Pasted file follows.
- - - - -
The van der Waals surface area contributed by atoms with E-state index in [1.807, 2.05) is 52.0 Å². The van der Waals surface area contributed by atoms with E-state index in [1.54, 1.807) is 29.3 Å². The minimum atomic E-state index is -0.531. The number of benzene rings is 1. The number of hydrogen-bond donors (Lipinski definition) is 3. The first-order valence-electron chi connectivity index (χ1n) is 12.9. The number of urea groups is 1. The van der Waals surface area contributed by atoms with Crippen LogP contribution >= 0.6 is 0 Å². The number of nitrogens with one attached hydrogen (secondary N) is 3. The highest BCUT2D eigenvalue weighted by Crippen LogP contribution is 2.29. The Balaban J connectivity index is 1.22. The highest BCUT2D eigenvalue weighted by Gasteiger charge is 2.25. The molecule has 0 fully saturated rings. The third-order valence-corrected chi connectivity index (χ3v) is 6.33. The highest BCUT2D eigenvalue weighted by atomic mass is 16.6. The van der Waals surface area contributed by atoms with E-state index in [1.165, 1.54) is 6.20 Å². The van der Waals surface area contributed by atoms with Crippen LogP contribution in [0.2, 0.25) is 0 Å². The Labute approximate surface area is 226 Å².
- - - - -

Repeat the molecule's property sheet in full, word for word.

The van der Waals surface area contributed by atoms with E-state index in [1.807, 2.05) is 52.0 Å². The van der Waals surface area contributed by atoms with E-state index in [1.54, 1.807) is 29.3 Å². The minimum atomic E-state index is -0.531. The number of benzene rings is 1. The number of hydrogen-bond donors (Lipinski definition) is 3. The first-order valence-electron chi connectivity index (χ1n) is 12.9. The number of urea groups is 1. The van der Waals surface area contributed by atoms with Crippen LogP contribution >= 0.6 is 0 Å². The number of nitrogens with one attached hydrogen (secondary N) is 3. The highest BCUT2D eigenvalue weighted by Crippen LogP contribution is 2.29. The Balaban J connectivity index is 1.22. The highest BCUT2D eigenvalue weighted by Gasteiger charge is 2.25. The molecule has 0 fully saturated rings. The third-order valence-corrected chi connectivity index (χ3v) is 6.33. The highest BCUT2D eigenvalue weighted by atomic mass is 16.6. The van der Waals surface area contributed by atoms with E-state index in [1.165, 1.54) is 6.20 Å². The van der Waals surface area contributed by atoms with Crippen LogP contribution in [0.2, 0.25) is 0 Å². The Labute approximate surface area is 226 Å².